They provide up-to-date analysis on most of the stocks and shares listed on their platform, which is great if you’re new to investing. In terms of the SIPP account itself, Hargreaves Lansdown do not charge any annual maintenance fees, however there are fees to pay on your actual investments.
Everytime you buy or sell stocks and shares, you’ll pay up to £11.95 per trade. This can be reduced to £5.95, however you’ll need to trade at least 20 times per month. On top of this, you’ll also need to pay an annual fee of 0.45% on all of your stocks and shares holdings, although this is capped at £20.
Buying and selling funds via Hargreaves https://moneycheck.com/out/hlLansdown is free, however you’ll still need to pay an annual fee of 0.45% for the first £250,000 invested. This is reduced to 0.25% and 0.10% for everything over £250,000 and £1 million, respectively.
Finally, Hargreaves Lansdown charge a transfer-out fee of £25 per holding, which can add up if you have a diverse portfolio of investments.
Read our Full Hargreaves Lansdown Review
Fidelity – Great for Investing in Fidelity Funds
Fidelity is a global player in the investment fund space, with more than 240 funds in operation across multiple risk levels. If you’re interested in investing in one or more Fidelity funds, then it might be worth going direct.
Firstly, Fidelity will cover any transfer-out fees from your previous SIPP provider up to £500. You’ll be required to invest a lump sum of at least £800 to get started, or commit to a monthly payment of £40.
In terms of fees, Fidelity ony charge 0.35% to operate a SIPP account, and this is reduced further when you hold at least £250,000.
However, you’ll also need to pay an annual charge for the specific Fidelity fund you invest in, which varies from fund-to-fund. The great thing about going the Fidelity route is that you get to choose what funds you want to invest in, and generally speaking, their funds perform very well.
The platform itself has an excellent number of market insights and research tools, and if you’re ever unsure you can call the UK freephone number.
Take note, some Fidelity funds carry more risk than others, especially those that target the emerging markets. As such, you’re better of diversifying your fund portfolio, rather than putting all of your eggs in to one basket.
Read our Full Fidelity Review
Interactive Investor – Great for Investments of £50,000 or More
If you’re looking to invest a large lump sum of at least £50,000, either directly or by transferring funds in from another SIPP provider, then Interactive Investor are of excellent value. In a nutshell, the provider charges an annual flat fee of £100 (+VAT) for facilitating your SIPP account.
When comparing this with other leading SIPP providers that charge a more conventional annual fee, this only works out as a competitive option if you’re prepared to invest at least £50,000. On top of the annual charge, you also need to pay £22.50 every three months, however this is returned as credit, meaning you can use it cover trading costs.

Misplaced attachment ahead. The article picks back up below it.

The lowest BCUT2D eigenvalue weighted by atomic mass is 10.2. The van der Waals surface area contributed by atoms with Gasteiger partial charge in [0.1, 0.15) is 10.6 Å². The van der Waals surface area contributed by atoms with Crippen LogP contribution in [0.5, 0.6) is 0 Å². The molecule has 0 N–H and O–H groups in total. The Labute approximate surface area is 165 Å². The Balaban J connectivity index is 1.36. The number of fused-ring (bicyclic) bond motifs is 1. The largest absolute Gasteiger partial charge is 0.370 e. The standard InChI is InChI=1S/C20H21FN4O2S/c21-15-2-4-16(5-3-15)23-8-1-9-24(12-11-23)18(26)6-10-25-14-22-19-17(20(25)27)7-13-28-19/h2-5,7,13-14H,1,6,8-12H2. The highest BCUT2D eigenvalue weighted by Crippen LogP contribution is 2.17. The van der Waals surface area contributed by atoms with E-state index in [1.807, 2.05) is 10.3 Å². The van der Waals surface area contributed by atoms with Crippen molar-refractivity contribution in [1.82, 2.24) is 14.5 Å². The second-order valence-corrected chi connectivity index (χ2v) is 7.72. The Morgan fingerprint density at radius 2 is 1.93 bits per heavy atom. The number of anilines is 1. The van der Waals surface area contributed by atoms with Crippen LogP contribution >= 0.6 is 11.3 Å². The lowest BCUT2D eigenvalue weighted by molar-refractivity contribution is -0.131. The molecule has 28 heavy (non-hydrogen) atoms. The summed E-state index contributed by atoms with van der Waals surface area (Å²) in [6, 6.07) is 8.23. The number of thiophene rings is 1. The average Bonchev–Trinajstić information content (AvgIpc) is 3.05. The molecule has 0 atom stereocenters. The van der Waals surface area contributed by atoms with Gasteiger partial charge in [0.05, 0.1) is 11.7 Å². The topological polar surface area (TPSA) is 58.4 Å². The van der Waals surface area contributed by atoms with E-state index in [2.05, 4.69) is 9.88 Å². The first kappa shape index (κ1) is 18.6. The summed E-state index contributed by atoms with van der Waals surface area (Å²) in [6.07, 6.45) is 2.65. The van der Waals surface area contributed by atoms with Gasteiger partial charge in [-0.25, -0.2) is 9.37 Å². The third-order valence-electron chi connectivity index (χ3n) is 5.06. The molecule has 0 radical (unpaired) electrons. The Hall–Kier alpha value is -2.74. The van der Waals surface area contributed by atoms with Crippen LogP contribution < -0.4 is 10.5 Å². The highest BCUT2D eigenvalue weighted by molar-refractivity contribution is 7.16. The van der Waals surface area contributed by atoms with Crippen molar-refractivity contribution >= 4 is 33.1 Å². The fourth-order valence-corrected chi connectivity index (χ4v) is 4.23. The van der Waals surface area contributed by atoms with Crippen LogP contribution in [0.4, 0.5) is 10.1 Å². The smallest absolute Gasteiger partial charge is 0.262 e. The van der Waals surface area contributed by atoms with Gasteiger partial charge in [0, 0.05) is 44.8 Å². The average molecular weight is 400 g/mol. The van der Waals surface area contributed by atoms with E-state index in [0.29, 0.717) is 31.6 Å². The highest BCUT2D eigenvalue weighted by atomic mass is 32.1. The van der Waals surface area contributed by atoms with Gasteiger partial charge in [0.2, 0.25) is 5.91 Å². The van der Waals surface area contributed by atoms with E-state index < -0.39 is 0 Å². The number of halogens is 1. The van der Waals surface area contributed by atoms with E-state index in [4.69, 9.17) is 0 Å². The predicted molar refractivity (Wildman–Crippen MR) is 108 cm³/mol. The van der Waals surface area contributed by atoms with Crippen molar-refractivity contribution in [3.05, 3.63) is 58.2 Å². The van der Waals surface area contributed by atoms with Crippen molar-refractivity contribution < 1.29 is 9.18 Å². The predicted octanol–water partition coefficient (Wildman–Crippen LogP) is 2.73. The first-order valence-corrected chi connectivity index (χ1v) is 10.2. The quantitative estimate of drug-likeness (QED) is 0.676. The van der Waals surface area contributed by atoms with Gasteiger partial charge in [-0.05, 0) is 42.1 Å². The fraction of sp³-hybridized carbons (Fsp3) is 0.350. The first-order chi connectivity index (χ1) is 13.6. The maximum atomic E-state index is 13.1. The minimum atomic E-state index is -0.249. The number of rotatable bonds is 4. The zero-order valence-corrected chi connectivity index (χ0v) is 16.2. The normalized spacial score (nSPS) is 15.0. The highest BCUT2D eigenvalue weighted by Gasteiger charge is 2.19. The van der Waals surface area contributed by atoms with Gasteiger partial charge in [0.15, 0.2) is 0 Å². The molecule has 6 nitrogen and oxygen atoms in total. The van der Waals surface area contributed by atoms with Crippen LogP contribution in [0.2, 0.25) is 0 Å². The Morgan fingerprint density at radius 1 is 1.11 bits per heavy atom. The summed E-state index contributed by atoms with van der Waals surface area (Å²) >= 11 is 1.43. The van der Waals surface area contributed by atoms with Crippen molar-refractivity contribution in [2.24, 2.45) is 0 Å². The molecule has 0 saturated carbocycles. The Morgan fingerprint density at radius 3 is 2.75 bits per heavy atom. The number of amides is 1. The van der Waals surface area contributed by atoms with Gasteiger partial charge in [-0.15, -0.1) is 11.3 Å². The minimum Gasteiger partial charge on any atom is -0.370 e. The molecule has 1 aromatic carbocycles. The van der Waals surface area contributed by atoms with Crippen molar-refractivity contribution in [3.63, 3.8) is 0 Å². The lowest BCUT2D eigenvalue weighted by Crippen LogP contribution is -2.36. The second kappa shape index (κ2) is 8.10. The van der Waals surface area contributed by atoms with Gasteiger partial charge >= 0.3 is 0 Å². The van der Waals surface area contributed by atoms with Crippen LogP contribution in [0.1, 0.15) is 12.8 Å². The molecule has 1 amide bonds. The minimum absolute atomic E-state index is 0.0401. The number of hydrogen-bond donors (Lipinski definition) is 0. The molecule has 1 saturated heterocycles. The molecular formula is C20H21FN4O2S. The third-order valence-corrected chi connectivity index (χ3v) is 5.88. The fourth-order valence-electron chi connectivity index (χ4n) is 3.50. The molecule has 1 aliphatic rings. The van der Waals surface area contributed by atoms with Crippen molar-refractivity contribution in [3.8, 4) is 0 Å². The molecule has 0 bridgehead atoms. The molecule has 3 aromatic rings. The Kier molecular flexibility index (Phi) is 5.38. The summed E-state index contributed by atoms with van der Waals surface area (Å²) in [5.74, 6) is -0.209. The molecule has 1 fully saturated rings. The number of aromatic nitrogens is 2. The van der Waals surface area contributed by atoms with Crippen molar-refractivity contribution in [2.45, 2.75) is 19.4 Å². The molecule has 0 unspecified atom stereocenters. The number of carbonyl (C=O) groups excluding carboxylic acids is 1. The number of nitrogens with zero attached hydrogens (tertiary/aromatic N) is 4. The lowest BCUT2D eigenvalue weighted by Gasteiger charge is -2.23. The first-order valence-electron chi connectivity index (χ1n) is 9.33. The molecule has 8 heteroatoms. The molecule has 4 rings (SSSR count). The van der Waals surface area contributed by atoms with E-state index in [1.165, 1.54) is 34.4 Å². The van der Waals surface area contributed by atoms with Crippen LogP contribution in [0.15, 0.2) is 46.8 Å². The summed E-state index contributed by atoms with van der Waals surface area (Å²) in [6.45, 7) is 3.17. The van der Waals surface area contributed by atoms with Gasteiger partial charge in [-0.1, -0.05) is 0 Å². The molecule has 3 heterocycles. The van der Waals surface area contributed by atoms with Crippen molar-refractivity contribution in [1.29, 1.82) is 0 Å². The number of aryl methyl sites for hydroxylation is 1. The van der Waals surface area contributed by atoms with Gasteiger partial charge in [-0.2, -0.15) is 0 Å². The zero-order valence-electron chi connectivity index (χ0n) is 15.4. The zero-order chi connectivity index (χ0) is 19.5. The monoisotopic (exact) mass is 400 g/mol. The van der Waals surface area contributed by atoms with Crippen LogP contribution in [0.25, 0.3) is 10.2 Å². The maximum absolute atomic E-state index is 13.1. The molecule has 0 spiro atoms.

In terms of actual trading fees, Interactive Investor charge a flat fee of £10 per trade, which can be reduced to £6 if you trade regularly. This is charged on fund investments, as well as stocks and shares.
If at any point you decide that you no longer want to use Interactive Investor, the provider does not charge anything to withdraw your funds out.
AJ Bell – Great for Lump Sums of Under £50,000
If you’re looking for a competitively priced SIPP provider, but not looking to invest a lump sum of £50,000 or more , then you might want to consider AJ Bell. In terms of the fees, you’ll generally have to pay on two seperate fronts.
Firstly, AJ Bell charge an annual fee of 0.25% for both funds and shares. This fee is capped to £25 per quarter with shares. The annual fee for holding funds can be reduced to 0.10% if you hold more than £250,000, or 0.05% for everything over £1 million.
On top of this, you’ll also need to pay AJ Bell £1.50 for every fund trade you make, which is very competitive.
Buying and selling shares will cost you £9.95 per trade, or £4.95 if you placed 10 or more trades in the previous month. As such, AJ Bell is best suited if you are looking to trade regularly, as at £9.95 per trade, this is quite expensive.
In terms of transferring your funds across to another SIPP provider, AJ Bell charge £25 per holding. Once again, this isn’t capped, so a portfolio that contains a significant number of shares could end up costing you quite a bit.
Best SIPP Providers for the UK – The Verdict?
Deciding whether or not a SIPP account is a good idea will ultimately depend on your individual circumstances. Regardless of whether you hold your money in a traditional personal pension or a SIPP, you’ll still be attributable to the same tax-efficient savings. However, the key difference is that a SIPP account will give you the freedom to choose your own investments.
As such, if you don’t have much experience in the investment arena, then you might be best sticking with a personal pension, as at least your funds will be managed on your behalf. However, if you want to take full control of your retirement investment plan, then a SIPP is an excellent option for your needs.
Just make sure that you have a full understanding of the fees charges by the SIPP provider in question, both in terms of annual fees, dealing charges and transfer-out fees. Not only this, but you also need to check what the minimum investment amounts are. This is especially pertinent if you’re only looking to invest a small amount at the end of each month.
Finally, don’t forget that there is never any guarantee that your investment strategy will be a success. Just like in the case of any other investment portfolio, SIPP accounts can both make and lose money, so be aware of the risks.